P.S. -- A Quick Shout-Out To El Remanso: Even though we chose not to stay at El Remanso, we did have the pleasure of visiting their property on what turned out to be the best excursion of our trip, their Waterfall Rappelling tour, one of the first of its kind in all of Costa Rica. Many thanks to Rinaldo, who by far had the most winning personality of any guide we encountered during our stay. Do not miss this adventure!

  • Stayed May 2012, traveled as a couple
    • 5 of 5 stars Value
    • 5 of 5 stars Location
    • 5 of 5 stars Sleep Quality
    • 5 of 5 stars Rooms
    • 5 of 5 stars Cleanliness
    • 5 of 5 stars Service
Was this review helpful? Yes 16
This review is the subjective opinion of a TripAdvisor member and not of TripAdvisor LLC.
Calgary, Canada
Top Contributor
53 reviews 53 reviews
24 hotel reviews
Reviews in 24 cities Reviews in 24 cities
78 helpful votes 78 helpful votes
5 of 5 stars Reviewed September 19, 2012

Since most of these reviews already talk about the stellar service, great food and amazing experiences in and around the cabina's - which I wholeheartedly agree with - I will take a different tact and go through why A) I chose Bosque over Lapa Rios or El Remanso and B) Benefits of staying at Bosque. I'm a strong proponent of Bosque and would go back in a heartbeat, but I'm trying to stay objective in this review as prior to this trip, I found it difficult to conduct comparative web research.

Background - this was a honeymoon and we are a couple in their late twenties and early thirties

A) Why I chose Bosque over Lapa Rios or El Remanso
We chose Bosque mainly because of the drastic pricing difference, similar location and similar tours. Although their website looks quite dated compared with Lapa Rios and El Remanso, its not a reflection on their services and venue.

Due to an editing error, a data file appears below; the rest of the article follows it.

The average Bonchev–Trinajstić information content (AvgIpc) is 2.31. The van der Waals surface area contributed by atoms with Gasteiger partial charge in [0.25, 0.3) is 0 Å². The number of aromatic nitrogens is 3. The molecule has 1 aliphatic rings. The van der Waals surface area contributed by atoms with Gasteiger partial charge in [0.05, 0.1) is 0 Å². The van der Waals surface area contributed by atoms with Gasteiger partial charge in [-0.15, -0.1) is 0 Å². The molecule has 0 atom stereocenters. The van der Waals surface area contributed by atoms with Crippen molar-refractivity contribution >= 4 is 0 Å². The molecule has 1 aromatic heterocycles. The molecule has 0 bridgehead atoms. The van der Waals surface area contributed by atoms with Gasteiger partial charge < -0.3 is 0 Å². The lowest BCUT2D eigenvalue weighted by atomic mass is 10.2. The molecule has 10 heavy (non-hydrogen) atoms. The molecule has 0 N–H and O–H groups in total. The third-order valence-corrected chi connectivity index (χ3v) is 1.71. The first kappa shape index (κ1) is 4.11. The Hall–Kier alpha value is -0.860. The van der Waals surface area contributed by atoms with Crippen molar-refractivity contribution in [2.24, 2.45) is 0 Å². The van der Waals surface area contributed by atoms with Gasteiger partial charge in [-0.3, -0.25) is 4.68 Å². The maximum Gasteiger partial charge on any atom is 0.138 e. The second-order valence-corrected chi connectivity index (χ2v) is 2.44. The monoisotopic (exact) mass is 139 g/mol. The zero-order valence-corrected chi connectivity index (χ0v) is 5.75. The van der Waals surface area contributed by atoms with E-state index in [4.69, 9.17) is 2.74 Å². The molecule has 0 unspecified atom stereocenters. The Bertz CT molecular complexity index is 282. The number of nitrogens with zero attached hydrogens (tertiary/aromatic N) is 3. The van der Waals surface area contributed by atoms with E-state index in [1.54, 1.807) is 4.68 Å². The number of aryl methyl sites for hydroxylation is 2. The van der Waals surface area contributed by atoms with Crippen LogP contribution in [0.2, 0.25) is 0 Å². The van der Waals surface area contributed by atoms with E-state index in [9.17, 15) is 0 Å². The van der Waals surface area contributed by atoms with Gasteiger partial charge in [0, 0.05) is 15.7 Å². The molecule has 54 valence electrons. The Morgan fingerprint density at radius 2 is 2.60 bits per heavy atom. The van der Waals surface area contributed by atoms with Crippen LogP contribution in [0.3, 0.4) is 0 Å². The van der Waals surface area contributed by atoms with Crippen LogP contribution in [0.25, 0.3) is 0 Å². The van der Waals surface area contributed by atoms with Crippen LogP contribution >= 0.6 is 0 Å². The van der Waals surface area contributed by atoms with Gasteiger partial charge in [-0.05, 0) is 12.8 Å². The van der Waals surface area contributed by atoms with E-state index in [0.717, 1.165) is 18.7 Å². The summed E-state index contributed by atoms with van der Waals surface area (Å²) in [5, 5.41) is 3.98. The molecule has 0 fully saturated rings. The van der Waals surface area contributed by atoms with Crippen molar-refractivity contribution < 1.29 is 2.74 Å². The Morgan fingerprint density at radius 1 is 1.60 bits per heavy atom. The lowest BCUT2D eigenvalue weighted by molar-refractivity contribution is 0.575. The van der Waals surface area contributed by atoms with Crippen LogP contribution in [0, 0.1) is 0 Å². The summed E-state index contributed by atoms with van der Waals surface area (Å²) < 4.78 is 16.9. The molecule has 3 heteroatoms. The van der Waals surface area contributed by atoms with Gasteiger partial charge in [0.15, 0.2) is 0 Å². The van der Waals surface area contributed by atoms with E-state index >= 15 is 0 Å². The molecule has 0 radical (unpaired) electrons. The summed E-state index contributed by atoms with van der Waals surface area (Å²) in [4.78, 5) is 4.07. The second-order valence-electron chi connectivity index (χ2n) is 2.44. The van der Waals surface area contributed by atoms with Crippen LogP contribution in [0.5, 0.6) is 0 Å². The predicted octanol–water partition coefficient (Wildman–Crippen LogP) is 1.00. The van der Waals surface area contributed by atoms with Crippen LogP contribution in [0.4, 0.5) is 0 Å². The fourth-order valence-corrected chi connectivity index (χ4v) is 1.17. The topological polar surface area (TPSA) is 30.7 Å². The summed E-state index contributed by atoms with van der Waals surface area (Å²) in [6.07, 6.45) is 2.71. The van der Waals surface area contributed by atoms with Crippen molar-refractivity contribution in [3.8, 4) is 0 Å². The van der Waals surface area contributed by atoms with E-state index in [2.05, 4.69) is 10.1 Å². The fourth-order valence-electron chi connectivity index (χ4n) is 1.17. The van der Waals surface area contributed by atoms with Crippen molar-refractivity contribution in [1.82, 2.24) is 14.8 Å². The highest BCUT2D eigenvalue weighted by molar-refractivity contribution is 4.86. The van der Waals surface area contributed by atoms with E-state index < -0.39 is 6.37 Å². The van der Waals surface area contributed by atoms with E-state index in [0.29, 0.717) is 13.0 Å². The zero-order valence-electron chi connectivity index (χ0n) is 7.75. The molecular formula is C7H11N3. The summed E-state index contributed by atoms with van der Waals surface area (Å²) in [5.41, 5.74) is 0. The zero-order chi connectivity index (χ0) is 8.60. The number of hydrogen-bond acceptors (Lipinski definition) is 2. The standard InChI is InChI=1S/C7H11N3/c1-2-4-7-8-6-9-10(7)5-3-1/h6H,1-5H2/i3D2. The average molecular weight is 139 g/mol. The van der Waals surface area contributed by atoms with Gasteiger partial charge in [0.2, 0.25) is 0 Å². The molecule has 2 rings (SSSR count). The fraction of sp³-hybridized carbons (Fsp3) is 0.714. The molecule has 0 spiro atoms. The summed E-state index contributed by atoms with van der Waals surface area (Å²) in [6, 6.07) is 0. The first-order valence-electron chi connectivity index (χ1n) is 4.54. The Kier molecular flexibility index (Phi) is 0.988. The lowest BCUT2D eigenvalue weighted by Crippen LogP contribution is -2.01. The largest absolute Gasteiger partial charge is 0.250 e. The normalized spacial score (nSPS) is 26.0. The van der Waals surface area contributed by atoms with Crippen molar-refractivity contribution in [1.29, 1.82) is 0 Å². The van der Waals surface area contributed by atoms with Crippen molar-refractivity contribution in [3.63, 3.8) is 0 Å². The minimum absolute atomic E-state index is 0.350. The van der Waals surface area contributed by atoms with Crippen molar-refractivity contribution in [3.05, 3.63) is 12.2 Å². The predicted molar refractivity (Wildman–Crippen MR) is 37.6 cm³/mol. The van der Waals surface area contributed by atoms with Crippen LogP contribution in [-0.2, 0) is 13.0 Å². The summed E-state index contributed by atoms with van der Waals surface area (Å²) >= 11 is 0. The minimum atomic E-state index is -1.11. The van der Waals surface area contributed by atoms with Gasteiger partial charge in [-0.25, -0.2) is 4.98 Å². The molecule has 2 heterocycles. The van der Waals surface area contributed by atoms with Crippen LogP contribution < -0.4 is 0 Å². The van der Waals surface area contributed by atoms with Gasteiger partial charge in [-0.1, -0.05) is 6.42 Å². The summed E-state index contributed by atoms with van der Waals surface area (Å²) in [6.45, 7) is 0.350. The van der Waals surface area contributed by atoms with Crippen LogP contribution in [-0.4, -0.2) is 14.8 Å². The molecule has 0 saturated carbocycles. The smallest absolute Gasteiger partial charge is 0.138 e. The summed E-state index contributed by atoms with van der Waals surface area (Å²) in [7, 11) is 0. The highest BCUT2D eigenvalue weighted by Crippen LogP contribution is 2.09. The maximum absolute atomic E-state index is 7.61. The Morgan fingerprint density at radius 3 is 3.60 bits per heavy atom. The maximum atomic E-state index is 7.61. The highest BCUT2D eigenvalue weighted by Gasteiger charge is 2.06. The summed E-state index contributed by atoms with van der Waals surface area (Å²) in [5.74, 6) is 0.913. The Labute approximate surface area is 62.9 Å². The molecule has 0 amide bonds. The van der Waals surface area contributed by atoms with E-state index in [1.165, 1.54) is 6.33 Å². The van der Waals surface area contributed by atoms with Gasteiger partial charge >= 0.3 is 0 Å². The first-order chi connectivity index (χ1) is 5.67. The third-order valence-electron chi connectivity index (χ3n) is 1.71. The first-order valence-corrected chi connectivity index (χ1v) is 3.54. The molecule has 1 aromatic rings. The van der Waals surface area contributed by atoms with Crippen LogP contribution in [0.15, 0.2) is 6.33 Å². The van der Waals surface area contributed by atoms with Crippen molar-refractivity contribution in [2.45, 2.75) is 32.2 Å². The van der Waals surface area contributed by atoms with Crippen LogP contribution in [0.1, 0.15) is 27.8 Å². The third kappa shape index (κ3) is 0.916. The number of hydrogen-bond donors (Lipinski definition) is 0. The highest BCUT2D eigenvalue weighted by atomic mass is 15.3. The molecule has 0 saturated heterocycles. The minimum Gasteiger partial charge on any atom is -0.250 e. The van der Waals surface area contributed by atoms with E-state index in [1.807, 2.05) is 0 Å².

Lapa Rios is the best known of the lodges and El Remanso is the smallest and Bosque is right in the middle. Although they try and "distinguish" themselves by marketing themselves at difference angles, for a layperson looking for a "rainforest" experience, you could go to any of them and basically get the same experience. All the properties are all located next door to each other so you are in the same area anyways.

After chatting with some of the local tour guides, all the tours are conducted through the same companies depending on what activity you choose to partake in. For example, the waterfall rappelling tours only occurs on the El Remanso property because that is where the waterfalls are located. Whether you choose Bosque or Lapa, it all happens via El Ramanso. Moreover, all of the local staff and tour guides know or are related to each other at the respective lodges, and its pretty consistently understood that Lapa is able to charge so much more primarily due to its reputation amongst mainstream media and travel companies like National Geographic, Fodors etc. Although one can comment that the food or services could be better than some, I thought the quality of the staff and food at Bosque was amazing so its extremely subjective and to me, the differences would be so subtle that its irrelevant when making your decision as to where to get the most relaxing rain forest experience.